Is your website content being understood?

We are presented with a bewildering amount of data and information, be it visual, audio or written every day.

Is your website content being understood?

This is particularly true on the internet, the modern website visitor not only has to decide what pages, sites to visit but often would have to trawl and search multiple pages to find a place where an answer could be found. That could be a website, a video channel, a blog, a forum and so on.

The key here is that once a visitor has taken a particular route and arrived on your webspace…is your message the wonderful things you do being taken in?

In the United Kingdom, 79% of adults aged 25-64 have completed upper secondary education.

source: OCED Better Life Index

Around 16 per cent, or 5.2 million adults in England, can be described as "functionally illiterate". They would not pass an English GCSE and have literacy levels at or below those expected of an 11-year-old. They can understand short straightforward texts on familiar topics accurately and independently, and obtain information from everyday sources, but reading information from unfamiliar sources, or on unfamiliar topics, could cause problems.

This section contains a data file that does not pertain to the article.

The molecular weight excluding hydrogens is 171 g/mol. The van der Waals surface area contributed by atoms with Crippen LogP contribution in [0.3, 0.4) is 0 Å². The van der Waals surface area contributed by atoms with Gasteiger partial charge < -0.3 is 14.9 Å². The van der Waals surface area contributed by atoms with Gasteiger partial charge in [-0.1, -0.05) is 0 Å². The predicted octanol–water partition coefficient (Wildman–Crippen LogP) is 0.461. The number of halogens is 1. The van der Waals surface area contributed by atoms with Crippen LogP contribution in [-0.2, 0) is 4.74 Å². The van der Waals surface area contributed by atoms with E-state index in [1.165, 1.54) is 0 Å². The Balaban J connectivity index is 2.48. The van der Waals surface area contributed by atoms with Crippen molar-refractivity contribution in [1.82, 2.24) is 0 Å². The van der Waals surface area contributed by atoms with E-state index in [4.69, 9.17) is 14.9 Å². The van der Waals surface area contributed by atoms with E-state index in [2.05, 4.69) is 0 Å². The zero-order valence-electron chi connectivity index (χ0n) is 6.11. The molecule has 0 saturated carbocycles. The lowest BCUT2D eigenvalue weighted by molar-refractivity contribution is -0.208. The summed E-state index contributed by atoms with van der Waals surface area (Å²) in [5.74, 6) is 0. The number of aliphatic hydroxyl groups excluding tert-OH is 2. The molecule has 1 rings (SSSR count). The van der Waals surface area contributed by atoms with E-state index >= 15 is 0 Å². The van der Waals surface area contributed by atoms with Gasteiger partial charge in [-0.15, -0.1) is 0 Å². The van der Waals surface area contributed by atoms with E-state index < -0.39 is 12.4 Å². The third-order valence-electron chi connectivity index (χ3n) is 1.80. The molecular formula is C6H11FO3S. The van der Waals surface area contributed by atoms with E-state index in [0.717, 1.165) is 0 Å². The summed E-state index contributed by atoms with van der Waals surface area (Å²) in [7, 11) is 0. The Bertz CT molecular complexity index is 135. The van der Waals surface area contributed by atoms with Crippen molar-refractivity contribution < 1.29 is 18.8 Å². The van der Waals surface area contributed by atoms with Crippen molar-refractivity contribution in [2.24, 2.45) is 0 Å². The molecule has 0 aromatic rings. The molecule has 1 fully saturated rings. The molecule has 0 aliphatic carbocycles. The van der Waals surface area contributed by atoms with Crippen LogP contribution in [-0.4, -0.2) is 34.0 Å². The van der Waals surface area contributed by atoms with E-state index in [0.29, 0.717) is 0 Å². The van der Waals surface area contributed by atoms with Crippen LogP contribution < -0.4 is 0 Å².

source: National Literacy Trust

So, it would be fairly safe to assume that a large majority of visitors to your website may not have advanced literacy levels?

In 1969 G Harry McLaughlin created the SMOG Readability Formula McLaughlin started his career as a sub-editor of the Mirror newspaper in London, but spent much of his life in Applied Psychology.

The formula measures the educational level a person would need to understand a body of written content, i.e…


This may have a good deal of relevance for therapists highly trained and educated in high-level psychology and clinical understanding of the way we live and function.

To me the question of how one should write content should be determined by who you are writing that content for? In this article I use larger words and occasional clinical, academic terms as this is written for professionals. However if I was writing for the average person I would need to consider the level of understanding required.

So it’s really being aware of avoiding long words, clinical terms and so on.

Here is a very useful online tool you can use to check the readability of your text…

We hope you enjoy using the tool and reaping the rewards of more engaged visitors.

Further articles in this series on content to follow soon.

Please feel free to contact me if you would like to find out how we can help you boost your therapy practice.